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New York Daily News
'El Reverendo' Just Not Ready To Leave Pulpit
By JUAN GONZALEZ
December 23, 2003
The sad news spread rapidly this weekend: Pedro Pietri, the king of Latino poetry in this town for more than 30 years, is suffering from inoperable stomach cancer.
And what a hilarious reign it has been.
Usually sporting a long black overcoat and a black bowler, with scraggly shoulder-length hair and mustache, Pietri, who was born in Puerto Rico in 1944 and served in the Vietnam War in 1967-68, sarcastically calls himself El Reverendo, the minister of the fictional Church of the Mother of All Tomatoes.
A typical Pietri poetry reading is somewhere between a vaudeville act and a Pentecostal revival. His audiences are erupting in laughter one moment and fighting back tears the next.
For those of us who came of age during the 1960s and 1970s, Pietri's epic "Puerto Rican Obituary" - with its evocation of "nervous breakdown streets/ where the mice live like millionaires/ and the people do not live at all" - still remains the single most powerful expression of the Latino diaspora in this country.
Other Pietri poems, like "Suicide Note from a Cockeroach in a Low- Income Housing Project" and his extended series of "Telephone Booth" verses have been acclaimed as first-rate examples of urban street poetry and forerunners of today's rap or slam contests.
Pietri's prolific production includes more than 20 books of poetry and plays. His work has been translated into several languages.
His last performance was Nov. 8 at Town Hall, where he participated in the 30th-anniversary celebration of the Nuyorican Poets Cafe, the cultural center he founded on the lower East Side with playwrights Miguel Piero and Miguel Algarn.
Three days after the Town Hall event, Pietri fell ill.
"First I couldn't hold down any food," Pedro told me yesterday.
"Then I couldn't hold down liquids. But being a hardhead, I thought it was just stomach ulcers. I didn't want to accept the truth."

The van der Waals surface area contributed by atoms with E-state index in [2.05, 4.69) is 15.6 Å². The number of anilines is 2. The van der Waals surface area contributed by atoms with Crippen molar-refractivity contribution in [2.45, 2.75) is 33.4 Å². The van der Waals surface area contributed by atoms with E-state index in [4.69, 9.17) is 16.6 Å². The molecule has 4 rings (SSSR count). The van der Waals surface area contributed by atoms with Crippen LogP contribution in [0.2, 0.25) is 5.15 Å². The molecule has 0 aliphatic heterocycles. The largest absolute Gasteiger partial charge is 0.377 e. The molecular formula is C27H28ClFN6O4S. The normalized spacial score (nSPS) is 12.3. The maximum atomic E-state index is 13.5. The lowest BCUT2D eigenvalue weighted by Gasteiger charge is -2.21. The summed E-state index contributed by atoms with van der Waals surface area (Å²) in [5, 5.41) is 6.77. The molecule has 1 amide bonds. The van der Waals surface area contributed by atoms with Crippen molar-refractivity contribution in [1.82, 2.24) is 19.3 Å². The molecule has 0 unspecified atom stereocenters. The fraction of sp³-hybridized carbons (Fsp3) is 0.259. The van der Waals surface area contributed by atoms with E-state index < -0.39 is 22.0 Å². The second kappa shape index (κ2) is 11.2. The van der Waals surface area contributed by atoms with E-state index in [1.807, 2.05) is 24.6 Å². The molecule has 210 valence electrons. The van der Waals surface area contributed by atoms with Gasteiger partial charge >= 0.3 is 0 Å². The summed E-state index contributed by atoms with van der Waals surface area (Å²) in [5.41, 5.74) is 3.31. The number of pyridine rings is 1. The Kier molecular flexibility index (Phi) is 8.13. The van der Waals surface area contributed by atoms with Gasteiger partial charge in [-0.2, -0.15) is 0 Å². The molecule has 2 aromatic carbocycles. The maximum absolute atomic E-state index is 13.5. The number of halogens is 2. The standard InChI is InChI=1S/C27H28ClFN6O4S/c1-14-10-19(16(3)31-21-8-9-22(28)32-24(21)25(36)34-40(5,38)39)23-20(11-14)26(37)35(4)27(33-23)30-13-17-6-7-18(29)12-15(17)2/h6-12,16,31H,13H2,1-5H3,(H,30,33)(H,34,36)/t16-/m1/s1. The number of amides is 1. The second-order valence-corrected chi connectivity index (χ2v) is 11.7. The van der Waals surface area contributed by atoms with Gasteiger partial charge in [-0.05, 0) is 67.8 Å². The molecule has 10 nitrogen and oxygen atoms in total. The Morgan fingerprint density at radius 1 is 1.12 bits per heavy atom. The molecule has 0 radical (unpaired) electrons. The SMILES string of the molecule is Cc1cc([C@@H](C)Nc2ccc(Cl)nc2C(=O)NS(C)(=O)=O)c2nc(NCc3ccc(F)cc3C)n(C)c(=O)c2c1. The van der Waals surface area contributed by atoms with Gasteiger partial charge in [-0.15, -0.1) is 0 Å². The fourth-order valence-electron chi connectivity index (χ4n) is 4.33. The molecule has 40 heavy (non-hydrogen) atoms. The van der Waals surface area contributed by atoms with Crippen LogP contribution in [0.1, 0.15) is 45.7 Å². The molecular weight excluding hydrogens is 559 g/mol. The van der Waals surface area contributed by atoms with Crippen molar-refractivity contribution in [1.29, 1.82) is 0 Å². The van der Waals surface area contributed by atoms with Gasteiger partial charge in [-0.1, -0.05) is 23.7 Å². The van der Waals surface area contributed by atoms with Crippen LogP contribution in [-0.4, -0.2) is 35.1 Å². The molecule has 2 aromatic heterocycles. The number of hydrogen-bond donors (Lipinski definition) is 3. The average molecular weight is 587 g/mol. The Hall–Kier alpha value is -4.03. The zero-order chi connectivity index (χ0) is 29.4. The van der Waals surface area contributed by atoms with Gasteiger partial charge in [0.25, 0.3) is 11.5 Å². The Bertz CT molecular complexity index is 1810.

He finally checked into Bronx-Lebanon Hospital, where doctors discovered a malignant tumor and immediately performed surgery. But by then the tumor had spread to his stomach.
Cancer is the latest and most serious of the physical maladies Pietri has confronted over the past few years.
Some, he is convinced, were caused by exposure in Vietnam to the herbicide Agent Orange.
"When I was in the infantry in Vietnam, we used to see the planes spraying us with that stuff all the time," Pietri recalled.
For the first 20 years after his return from the war, his health was fine.
"Then all of a sudden I came down with glaucoma, then with a bunch of skin diseases and now this cancer," he said.
His doctors are recommending radiation and chemotherapy to attack the tumor, but Pietri, always the cynical rebel, has rejected their approach.
"They did what they could, but I don't want that radiation or to have them just cutting me up again," he said.
Instead he has decided to seek alternative medical treatment next month in Tijuana, Mexico, a procedure his health insurance carrier refuses to cover.
So last week his family and his friends at the Nuyorican Poets Cafe quickly established a benefit fund to pay for Pietri's treatment in Mexico. They are asking anyone who has enjoyed his poetry to come to his aid now.
Those wishing to help can send a contribution to the Pedro Pietri Health Benefit Fund, c/o Nuyorican Poets Cafe, P.O. Box 20794, New York, N.Y. 10009.
"I'm not giving up. I'm going to kick this thing," Pietri said yesterday.
All those young Latino poets hoping to pick up the king's mantle will just have to wait, because Pedro is feeling too good to check out right now.
Woke up this morning
picked up the telephone
dialed the number of my
equal opportunity employer
to inform him i will not
be in to work today.
"are you feeling sick?"
the boss asked me
"no sir," i replied: "i am feeling too good
to report to work today.
if i feel sick tomorrow
i will come in early!"
by Pedro Pietri